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Moon and Jupiter
Ancient skywatchers gave the planets personalities. Jupiter, for example, represented the king of the gods of Olympus, with all the qualities that suggests — strength and courage, among others. If the modern world associated the planets with heroic beings, it might still be Olympians — but of the athletic kind. Mercury might be a sprinter, and Saturn a marathoner. And Jupiter would be king of the shot-put.
Jupiter is the giant of the solar system — it’s more massive than all the other planets put together. That gives it a powerful gravitational field, which has a big influence on the space around it.
When the solar system was young, it was filled with billions of small chunks of rock and ice known as planetesimals — the building blocks of the planets. Jupiter’s gravity ejected many of them from the solar system, into deep space. Jupiter also pushed around planetesimals in a broad band between Jupiter and Mars, preventing them from forming a planet. Today, that band is the asteroid belt.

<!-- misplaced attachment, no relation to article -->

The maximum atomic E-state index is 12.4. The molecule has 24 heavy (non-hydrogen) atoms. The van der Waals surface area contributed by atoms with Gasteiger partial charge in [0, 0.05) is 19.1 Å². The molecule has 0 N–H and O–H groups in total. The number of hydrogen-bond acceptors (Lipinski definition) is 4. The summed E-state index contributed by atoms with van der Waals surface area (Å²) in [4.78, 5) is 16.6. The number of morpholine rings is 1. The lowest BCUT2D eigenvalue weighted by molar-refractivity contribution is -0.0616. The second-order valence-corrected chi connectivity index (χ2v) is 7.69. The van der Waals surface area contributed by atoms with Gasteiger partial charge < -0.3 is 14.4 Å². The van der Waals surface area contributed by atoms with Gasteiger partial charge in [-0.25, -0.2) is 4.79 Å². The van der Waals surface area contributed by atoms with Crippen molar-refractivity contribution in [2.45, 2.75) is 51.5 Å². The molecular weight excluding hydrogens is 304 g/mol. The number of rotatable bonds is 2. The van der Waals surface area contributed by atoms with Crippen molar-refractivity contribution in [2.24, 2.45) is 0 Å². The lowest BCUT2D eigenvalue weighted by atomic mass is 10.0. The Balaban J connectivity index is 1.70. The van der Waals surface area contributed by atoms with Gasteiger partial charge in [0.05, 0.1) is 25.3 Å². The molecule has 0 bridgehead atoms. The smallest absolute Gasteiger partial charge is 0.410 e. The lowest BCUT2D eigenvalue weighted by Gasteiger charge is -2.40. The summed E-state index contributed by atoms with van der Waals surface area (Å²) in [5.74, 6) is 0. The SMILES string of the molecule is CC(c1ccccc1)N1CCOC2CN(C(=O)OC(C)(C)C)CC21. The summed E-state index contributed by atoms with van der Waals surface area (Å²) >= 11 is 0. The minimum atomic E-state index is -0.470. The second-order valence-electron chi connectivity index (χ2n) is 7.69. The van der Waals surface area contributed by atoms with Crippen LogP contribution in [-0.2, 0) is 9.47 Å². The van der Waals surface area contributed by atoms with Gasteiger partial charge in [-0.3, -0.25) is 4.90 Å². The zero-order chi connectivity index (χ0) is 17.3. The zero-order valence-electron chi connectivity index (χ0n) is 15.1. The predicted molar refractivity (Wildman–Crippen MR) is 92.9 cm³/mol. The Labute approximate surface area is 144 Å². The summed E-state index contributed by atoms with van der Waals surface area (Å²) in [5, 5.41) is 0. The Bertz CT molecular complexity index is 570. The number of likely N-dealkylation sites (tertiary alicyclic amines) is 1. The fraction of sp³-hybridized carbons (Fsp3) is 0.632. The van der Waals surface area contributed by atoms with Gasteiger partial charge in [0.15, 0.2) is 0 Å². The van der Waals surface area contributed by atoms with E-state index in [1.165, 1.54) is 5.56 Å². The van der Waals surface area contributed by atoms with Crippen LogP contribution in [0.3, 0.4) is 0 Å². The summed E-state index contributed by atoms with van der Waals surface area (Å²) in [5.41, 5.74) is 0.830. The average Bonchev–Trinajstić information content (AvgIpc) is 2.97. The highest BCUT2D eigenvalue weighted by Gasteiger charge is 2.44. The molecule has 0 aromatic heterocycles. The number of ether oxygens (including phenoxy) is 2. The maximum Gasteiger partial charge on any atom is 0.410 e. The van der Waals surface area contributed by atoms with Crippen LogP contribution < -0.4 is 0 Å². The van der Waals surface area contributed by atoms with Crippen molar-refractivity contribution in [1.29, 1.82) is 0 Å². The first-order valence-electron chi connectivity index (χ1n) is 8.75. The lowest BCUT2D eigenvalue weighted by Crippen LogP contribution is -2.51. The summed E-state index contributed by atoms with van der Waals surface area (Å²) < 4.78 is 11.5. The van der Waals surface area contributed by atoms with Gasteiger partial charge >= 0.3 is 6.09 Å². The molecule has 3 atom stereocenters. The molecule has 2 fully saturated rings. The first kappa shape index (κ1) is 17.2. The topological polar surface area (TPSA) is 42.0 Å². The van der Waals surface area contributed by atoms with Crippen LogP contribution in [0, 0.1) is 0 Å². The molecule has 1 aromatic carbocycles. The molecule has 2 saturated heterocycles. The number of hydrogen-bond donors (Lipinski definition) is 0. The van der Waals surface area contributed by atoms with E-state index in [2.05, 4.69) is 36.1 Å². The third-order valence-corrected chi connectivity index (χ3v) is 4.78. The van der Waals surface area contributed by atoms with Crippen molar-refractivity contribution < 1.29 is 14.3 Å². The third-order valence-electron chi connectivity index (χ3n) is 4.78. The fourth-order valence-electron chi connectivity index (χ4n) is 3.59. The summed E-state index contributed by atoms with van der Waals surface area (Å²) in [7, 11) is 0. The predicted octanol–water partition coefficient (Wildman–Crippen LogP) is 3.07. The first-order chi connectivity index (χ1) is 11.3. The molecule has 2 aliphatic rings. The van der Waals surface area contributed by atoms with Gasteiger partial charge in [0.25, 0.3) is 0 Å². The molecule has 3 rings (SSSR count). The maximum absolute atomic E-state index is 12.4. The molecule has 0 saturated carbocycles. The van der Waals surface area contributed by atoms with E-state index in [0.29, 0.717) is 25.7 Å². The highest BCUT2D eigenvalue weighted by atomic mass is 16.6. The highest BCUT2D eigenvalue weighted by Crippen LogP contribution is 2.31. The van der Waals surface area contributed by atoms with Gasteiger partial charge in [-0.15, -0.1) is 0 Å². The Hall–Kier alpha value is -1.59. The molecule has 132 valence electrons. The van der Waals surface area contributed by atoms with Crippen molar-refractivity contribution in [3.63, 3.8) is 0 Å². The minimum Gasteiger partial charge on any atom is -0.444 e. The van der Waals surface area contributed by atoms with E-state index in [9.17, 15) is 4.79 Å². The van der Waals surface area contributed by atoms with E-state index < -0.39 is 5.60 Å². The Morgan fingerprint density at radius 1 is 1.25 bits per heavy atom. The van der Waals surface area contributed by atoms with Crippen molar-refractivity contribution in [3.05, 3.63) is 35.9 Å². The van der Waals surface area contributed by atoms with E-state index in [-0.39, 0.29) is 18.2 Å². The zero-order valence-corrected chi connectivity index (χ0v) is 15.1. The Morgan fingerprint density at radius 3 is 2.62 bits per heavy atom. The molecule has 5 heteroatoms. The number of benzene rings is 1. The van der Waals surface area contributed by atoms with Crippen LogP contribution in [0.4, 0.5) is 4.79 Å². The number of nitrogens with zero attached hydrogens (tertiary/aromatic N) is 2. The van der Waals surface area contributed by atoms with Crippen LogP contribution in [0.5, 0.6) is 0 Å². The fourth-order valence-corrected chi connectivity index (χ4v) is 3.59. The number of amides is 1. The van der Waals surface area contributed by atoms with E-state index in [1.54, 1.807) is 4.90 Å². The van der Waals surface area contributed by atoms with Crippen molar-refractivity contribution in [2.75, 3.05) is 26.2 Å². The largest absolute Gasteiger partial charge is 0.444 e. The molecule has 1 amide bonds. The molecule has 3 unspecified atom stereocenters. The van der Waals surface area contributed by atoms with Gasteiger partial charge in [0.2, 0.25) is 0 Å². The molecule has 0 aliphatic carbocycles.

Jupiter continues to push around smaller bodies even now. Encounters with comets or asteroids can shove them into different orbits. It can even kick them out of the solar system entirely — long-distance shot-puts for a true Olympian.
Jupiter rises quite close to the Moon in the wee hours of the morning, and is above the Moon at first light. It looks like a brilliant star. The planet Saturn is nearby, and we’ll have more about that tomorrow.